Freight Quote to Ship AnyThing That's AnySize to AnyWhere
Definitions for Beginning Freight Brokers and Agents
In these times of international economic uncertainty, Americans from all walks of life are searching for recession proof income. One industry that's relatively safe from hard times is trucking and shipping cargo across the nation and the world. No matter how hard times get, people always need the items that get moved in cargo ships and trucks. So it's not surprising the freight brokering and shipping business has absolutely taken off in the past few years. But while this at home business is relatively easy to start, it can be confusing. To help beginners, here are a few commonly used terms in the international and domestic freight brokerage industry.
BOC3 - The basic form that every broker who works on behalf of logistics or transportation companies must file with the federal government. This form designates the person who will be served papers in any legal matter.
Broker's Authority - A form that all freight brokers who operate in the United States must file with the Federal Motor Carriers Safety Administration (FMCSA) to establish themselves as a legal broker. This form is required whether the broker is working with global or domestic carriers.
Freight Broker - Describes an individual who is working under his or her own Broker Authority. That is to say, this is the person whose names appears on the OP-1 form with the FMSCA and bears legal responsibility.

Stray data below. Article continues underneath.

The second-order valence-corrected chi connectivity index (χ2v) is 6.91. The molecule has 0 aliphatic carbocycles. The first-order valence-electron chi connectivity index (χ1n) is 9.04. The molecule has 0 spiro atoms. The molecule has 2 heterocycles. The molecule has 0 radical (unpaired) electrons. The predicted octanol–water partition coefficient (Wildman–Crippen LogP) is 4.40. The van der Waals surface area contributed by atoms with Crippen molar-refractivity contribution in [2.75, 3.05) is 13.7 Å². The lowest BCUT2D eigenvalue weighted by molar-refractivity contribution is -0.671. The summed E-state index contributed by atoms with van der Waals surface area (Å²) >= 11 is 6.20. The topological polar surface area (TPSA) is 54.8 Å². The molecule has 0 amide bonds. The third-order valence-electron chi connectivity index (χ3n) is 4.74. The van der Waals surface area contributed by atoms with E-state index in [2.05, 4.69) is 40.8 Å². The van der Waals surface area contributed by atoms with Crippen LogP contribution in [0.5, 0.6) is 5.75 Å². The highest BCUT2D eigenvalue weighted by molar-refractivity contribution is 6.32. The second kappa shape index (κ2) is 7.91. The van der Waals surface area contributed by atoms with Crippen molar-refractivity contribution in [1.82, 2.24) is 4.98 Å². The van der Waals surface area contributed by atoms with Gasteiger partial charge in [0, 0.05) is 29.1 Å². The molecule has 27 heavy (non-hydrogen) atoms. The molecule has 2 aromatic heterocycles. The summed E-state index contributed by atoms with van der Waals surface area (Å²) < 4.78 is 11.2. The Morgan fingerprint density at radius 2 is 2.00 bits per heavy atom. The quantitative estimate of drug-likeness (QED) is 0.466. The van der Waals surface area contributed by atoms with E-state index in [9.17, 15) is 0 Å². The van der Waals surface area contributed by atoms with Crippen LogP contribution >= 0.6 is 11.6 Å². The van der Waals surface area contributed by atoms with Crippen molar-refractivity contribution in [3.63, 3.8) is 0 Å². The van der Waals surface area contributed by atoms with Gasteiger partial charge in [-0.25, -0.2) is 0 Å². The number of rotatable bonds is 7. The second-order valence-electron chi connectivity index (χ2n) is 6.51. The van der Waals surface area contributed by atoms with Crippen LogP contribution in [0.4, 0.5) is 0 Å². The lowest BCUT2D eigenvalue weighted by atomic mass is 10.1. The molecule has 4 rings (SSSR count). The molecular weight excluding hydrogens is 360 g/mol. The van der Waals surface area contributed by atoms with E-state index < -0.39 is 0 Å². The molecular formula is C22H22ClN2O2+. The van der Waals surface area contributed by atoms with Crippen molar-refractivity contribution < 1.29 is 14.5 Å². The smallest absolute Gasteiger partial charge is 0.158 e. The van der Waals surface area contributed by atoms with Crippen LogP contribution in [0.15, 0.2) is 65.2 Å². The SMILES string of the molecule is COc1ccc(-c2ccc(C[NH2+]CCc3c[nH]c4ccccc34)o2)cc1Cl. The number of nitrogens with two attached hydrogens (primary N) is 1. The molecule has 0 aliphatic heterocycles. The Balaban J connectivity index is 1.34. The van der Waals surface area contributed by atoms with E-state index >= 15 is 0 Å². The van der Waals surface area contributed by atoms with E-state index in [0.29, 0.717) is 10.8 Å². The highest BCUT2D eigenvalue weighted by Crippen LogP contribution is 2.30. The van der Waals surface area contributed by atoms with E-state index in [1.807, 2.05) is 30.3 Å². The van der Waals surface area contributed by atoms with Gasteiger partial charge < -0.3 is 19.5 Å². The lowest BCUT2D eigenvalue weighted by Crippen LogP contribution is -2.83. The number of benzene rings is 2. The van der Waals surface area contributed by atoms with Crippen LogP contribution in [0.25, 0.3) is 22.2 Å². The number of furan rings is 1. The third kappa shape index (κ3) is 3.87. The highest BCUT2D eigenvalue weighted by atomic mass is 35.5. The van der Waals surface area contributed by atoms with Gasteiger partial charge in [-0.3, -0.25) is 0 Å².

Freight Broker Agent - A broker who works under another agent's Broker Authority. An agent does not incur the same legal responsibility as a broker.
Surety Bond - A form of insurance that freight brokers must carry to insure that covers any losses that may be incurred as a result of their actions. This may include the costs of lost loads.
Freight brokers or logistics agents will work with transportation companies and their customers to determine the needs of the customer, finding a well matched carrier that will ship the cargo at a cheap rate.
Freight brokers will find truckers who are licensed and insured to transport different loads of cargo from one location to another. Since many freight and logistics agents are contractors and work independently, they will work by commission. Therefore, they will strive to make both the customer and carrier happy.
There are classes available to become a freight broker, however many in the industry gain the training and experience they need by working as a carrier. Most will start their career by delivering cargo for a transportation company while learning about all the ins and outs of transporting by air, sea, or land. In return, they can help customers find the best method and rates for shipping their containers. Truck companies can hire a freight forwarding broker to help their truckers get more business.
To hire a local freight broker, customers can call several different agents to set up a consultation session. The agent will answer questions about how much they charge, and how long the process of finding a transportation company takes. If hired, they will then work with the customer to determine what their needs are and narrow down the many available companies to find the best.
Truckers that want to get in the freight broker industry can start looking for clients in their spare time and gradually turn it into a full time job after the required licensing and insurance has been completed.